Sunday, December 5, 2010

Game Review: Odin Sphere

Odin Sphere

Because Odin's Ball just wouldn't sound right

Playstation 2, 2007

Publisher: Atlus

Developer: Vanillaware

Time to Complete: 40-50 hours

Odin Sphere is a cult favorite from the latter days of the Playstation 2's lifespan. 2007 was actually a pretty good year for the PS2, even though the next-gen systems were taking over by then. Why am I reviewing a game that is several years old? Because for some ungodly reason I played it earlier this year, and I need something to show for those efforts besides a debilitating spleen injury.

Odin Sphere is an interesting game. In the kingdom of Odin, war has erupted between a number of nations. Behind the catastrophe are a circle of nefarious "Wise Men". As the land gets plunged into turmoil, a group of various young heroes each try to make sense of it on their own. It is a tale that borrows heavily from Norse mythology, washed in incredible, painting-esque graphics. This is a game that can make a case for 2D side-scrollers still being viable in the age of 3D. The entire game revolves around side-to-side combat involving hack-n-slash and even spell casting in real time as you try to unravel the events leading to Armageddon.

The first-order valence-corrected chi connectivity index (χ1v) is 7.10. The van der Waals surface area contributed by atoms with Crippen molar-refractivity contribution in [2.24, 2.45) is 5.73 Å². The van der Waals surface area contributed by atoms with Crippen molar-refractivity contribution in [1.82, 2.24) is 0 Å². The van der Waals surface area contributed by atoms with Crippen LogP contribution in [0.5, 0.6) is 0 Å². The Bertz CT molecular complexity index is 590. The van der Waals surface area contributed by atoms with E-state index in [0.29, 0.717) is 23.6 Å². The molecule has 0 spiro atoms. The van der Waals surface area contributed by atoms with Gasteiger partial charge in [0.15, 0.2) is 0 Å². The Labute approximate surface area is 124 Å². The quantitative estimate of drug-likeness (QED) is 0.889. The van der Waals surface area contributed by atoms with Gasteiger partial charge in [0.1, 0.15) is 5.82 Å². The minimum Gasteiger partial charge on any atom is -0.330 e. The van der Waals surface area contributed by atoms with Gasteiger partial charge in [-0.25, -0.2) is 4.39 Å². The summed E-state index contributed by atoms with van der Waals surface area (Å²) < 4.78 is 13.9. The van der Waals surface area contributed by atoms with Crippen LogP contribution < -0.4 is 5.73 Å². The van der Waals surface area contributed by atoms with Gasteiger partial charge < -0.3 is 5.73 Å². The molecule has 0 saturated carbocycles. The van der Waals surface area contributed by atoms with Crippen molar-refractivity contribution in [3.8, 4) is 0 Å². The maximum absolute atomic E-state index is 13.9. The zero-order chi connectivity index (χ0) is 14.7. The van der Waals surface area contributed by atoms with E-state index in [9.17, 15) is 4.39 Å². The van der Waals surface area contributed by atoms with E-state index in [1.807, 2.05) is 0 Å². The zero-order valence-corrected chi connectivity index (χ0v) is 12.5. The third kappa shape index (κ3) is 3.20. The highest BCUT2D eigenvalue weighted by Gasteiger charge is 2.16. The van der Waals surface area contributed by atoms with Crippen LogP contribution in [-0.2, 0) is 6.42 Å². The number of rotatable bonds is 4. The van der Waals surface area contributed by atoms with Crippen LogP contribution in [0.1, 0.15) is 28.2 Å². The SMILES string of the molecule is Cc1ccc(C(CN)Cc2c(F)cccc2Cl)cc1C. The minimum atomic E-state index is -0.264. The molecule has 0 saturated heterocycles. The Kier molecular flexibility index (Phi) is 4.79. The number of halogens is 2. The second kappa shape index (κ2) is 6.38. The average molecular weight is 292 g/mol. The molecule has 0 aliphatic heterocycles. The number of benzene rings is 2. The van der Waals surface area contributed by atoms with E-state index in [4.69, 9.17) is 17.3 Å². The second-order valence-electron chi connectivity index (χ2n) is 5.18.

Pay no attention to Odin's fully erect beard

The story takes place over a series of many, many, many stages. These stages are set up as circular in nature; running in one direction will loop you back around to your starting point. In each stage, you fight off waves of enemies. There isn't much to the game, but it certainly is fun... at first. This game definitely doesn't need to be 40-50 hours long, and by the time you hit hour 20+ you may find yourself wishing there were, well, more to it. Another issue is that the same eight or so areas end up repeating themselves in every chapter of the game. By the time Oswald's story rolls around, those same few areas get pretty tiresome.

Battle, Japana-Norse Style

One of the problems with the otherwise fun and frenetic battles is that slowdown occasionally creeps its way into the game. Yes, slowdown... in a PS2 game. Too many enemies and effects onscreen at once and the slowdown begins. Then again, it isn't something I minded personally. The slowdown would usually occur when I'd be in the middle of some big crowd-clearing move. In other words, the game inadvertently adds drama to itself. Har.

The characters you get throughout the game gain levels as you slay enemies and consume items; these levels make them more powerful in terms of attack power and HP respectively. This adds a bit of depth to a game that would otherwise be a glorified Final Fight. There is also an interesting side-diversion in the form of the Pooka Kitchen. Combining items found in the stages allows you to create food that increases your stats and experience.

It's one hell of a kitchen